I’m working on a new photo essay called Summer Evenings, with photos taken of places where my athletes have been meeting and training during the summer of 2012. I’ve limited myself to a dozen photos per evening. Here’s a link:

    Not knowing exactly what your terms are, I hesitate to say that these photos are spirit-driven. Nonetheless, I see the photographic process, from envisioning the shoot to posting the developed and edited shots, as being the product of an inspired and intelligent spirit-being. I look for interesting and beautiful subjects and I attempt to capture an image that will bring me back to it for days and even weeks, thinking that was a challenging shot and I did a pretty good job of getting what I wanted from it. Even better to say that I learned something in the process.

    Whether the photos convey an underlying love of the aina and its people is, of course, another thing. When I post a shot it’s always with a viewer in mind, but not necessarily one who I’m certain will appreciate my work. In the final analysis, I only aim to please myself with the beauty of my photography.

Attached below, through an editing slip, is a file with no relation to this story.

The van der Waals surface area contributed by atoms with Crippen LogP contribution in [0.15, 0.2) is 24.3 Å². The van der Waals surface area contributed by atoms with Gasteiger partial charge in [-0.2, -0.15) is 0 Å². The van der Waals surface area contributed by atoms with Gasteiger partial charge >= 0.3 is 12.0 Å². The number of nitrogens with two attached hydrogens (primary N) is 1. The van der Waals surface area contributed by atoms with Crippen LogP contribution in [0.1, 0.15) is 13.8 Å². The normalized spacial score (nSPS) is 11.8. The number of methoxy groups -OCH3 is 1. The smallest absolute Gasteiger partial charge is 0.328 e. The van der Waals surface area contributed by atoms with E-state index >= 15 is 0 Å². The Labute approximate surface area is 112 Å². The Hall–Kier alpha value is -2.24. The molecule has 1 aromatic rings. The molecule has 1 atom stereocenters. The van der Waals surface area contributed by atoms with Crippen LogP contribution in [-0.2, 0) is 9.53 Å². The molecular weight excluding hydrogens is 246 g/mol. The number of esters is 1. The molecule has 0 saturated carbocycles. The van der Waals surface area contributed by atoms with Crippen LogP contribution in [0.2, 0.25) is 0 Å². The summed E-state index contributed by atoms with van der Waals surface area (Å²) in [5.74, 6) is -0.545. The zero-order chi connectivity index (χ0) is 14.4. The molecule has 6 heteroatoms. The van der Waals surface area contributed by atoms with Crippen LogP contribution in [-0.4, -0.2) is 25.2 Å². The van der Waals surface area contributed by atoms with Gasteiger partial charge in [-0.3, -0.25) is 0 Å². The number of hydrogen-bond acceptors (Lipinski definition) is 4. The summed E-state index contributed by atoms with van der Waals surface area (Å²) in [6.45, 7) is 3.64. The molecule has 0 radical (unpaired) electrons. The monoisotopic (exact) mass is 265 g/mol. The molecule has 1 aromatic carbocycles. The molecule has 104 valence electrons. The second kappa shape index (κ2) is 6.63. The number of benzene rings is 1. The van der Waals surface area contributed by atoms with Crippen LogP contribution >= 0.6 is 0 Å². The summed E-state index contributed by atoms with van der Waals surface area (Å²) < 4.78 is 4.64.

2. Patty says:

    I’m so happy you are sharing your life with us!

  3. hi neighbor says:

    At your “other” home, the daffodils are full on crazy! Yellow packets everywhere, mixed in with mule’s ear daisy. Soon we’ll have camus! The speed of spring is upon us. Not much biking going on this week due to unnatural amounts of rain. I’m enjoying reading your blog. Hi to MA with a hug.

  4. maggiea says:

    So glad you’re doing this, Herman. I always enjoy your photography and especially your wise and informed thoughts. Forgive me if I lurk more than contribute. maggie

  5. alohapjs says:

    Aloha Herman,
    After extensive and varied life experiences spent on contrasting paths, I look forward to the opportunity to uncover areas of common interest and challenge. Photography and inner peace are of primary concern to me. Mahalo for opening the door.
    Imua Lanakila